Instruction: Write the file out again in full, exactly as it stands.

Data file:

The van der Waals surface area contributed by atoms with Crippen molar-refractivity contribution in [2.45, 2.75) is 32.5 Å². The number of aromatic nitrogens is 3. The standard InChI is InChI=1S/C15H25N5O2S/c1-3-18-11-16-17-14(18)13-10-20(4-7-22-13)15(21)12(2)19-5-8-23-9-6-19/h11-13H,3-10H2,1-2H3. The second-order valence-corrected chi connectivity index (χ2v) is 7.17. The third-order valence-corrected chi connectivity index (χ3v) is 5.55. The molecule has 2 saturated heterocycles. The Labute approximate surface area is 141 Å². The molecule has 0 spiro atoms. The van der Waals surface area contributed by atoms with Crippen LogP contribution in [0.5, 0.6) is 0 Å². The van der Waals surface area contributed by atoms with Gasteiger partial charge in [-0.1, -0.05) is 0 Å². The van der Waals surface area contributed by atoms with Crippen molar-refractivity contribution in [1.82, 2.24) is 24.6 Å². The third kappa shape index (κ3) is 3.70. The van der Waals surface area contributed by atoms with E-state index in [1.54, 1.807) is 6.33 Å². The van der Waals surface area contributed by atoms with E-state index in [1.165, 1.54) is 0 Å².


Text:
The van der Waals surface area contributed by atoms with Crippen molar-refractivity contribution in [2.45, 2.75) is 32.5 Å². The number of aromatic nitrogens is 3. The standard InChI is InChI=1S/C15H25N5O2S/c1-3-18-11-16-17-14(18)13-10-20(4-7-22-13)15(21)12(2)19-5-8-23-9-6-19/h11-13H,3-10H2,1-2H3. The second-order valence-corrected chi connectivity index (χ2v) is 7.17. The third-order valence-corrected chi connectivity index (χ3v) is 5.55. The molecule has 2 saturated heterocycles. The Labute approximate surface area is 141 Å². The molecule has 0 spiro atoms. The van der Waals surface area contributed by atoms with Crippen LogP contribution in [0.5, 0.6) is 0 Å². The van der Waals surface area contributed by atoms with Gasteiger partial charge in [-0.1, -0.05) is 0 Å². The van der Waals surface area contributed by atoms with Crippen molar-refractivity contribution in [1.82, 2.24) is 24.6 Å². The third kappa shape index (κ3) is 3.70. The van der Waals surface area contributed by atoms with E-state index in [1.54, 1.807) is 6.33 Å². The van der Waals surface area contributed by atoms with E-state index in [1.165, 1.54) is 0 Å².